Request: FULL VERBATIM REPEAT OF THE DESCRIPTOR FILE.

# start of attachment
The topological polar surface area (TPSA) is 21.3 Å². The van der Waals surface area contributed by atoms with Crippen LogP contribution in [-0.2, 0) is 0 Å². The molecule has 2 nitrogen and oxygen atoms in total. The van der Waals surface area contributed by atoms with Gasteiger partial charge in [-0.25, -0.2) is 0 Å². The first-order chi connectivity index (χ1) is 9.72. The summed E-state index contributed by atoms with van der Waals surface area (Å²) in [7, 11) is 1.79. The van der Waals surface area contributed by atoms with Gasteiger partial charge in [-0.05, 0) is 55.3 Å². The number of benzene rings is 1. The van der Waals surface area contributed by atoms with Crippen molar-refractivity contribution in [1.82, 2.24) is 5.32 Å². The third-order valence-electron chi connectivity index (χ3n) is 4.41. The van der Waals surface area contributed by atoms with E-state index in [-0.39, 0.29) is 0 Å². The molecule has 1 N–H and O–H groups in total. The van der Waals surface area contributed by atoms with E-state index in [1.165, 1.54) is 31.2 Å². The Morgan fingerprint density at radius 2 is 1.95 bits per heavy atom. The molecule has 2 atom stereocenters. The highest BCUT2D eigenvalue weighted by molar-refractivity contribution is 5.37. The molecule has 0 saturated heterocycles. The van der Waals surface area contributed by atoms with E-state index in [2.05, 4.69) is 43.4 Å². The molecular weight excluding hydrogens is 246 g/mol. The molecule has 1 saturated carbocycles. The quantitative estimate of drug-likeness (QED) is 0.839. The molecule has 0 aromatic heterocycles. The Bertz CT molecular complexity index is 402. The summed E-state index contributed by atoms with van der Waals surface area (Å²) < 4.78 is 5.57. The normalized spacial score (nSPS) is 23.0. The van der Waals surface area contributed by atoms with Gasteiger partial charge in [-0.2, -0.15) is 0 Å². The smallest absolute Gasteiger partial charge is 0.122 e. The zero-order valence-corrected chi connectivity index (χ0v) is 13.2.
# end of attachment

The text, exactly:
The topological polar surface area (TPSA) is 21.3 Å². The van der Waals surface area contributed by atoms with Crippen LogP contribution in [-0.2, 0) is 0 Å². The molecule has 2 nitrogen and oxygen atoms in total. The van der Waals surface area contributed by atoms with Gasteiger partial charge in [-0.25, -0.2) is 0 Å². The first-order chi connectivity index (χ1) is 9.72. The summed E-state index contributed by atoms with van der Waals surface area (Å²) in [7, 11) is 1.79. The van der Waals surface area contributed by atoms with Gasteiger partial charge in [-0.05, 0) is 55.3 Å². The number of benzene rings is 1. The van der Waals surface area contributed by atoms with Crippen molar-refractivity contribution in [1.82, 2.24) is 5.32 Å². The third-order valence-electron chi connectivity index (χ3n) is 4.41. The van der Waals surface area contributed by atoms with E-state index in [-0.39, 0.29) is 0 Å². The molecule has 1 N–H and O–H groups in total. The van der Waals surface area contributed by atoms with E-state index in [1.165, 1.54) is 31.2 Å². The Morgan fingerprint density at radius 2 is 1.95 bits per heavy atom. The molecule has 2 atom stereocenters. The highest BCUT2D eigenvalue weighted by molar-refractivity contribution is 5.37. The molecule has 0 saturated heterocycles. The van der Waals surface area contributed by atoms with E-state index in [2.05, 4.69) is 43.4 Å². The molecular weight excluding hydrogens is 246 g/mol. The molecule has 1 saturated carbocycles. The quantitative estimate of drug-likeness (QED) is 0.839. The molecule has 0 aromatic heterocycles. The Bertz CT molecular complexity index is 402. The summed E-state index contributed by atoms with van der Waals surface area (Å²) < 4.78 is 5.57. The normalized spacial score (nSPS) is 23.0. The van der Waals surface area contributed by atoms with Gasteiger partial charge in [-0.2, -0.15) is 0 Å². The smallest absolute Gasteiger partial charge is 0.122 e. The zero-order valence-corrected chi connectivity index (χ0v) is 13.2.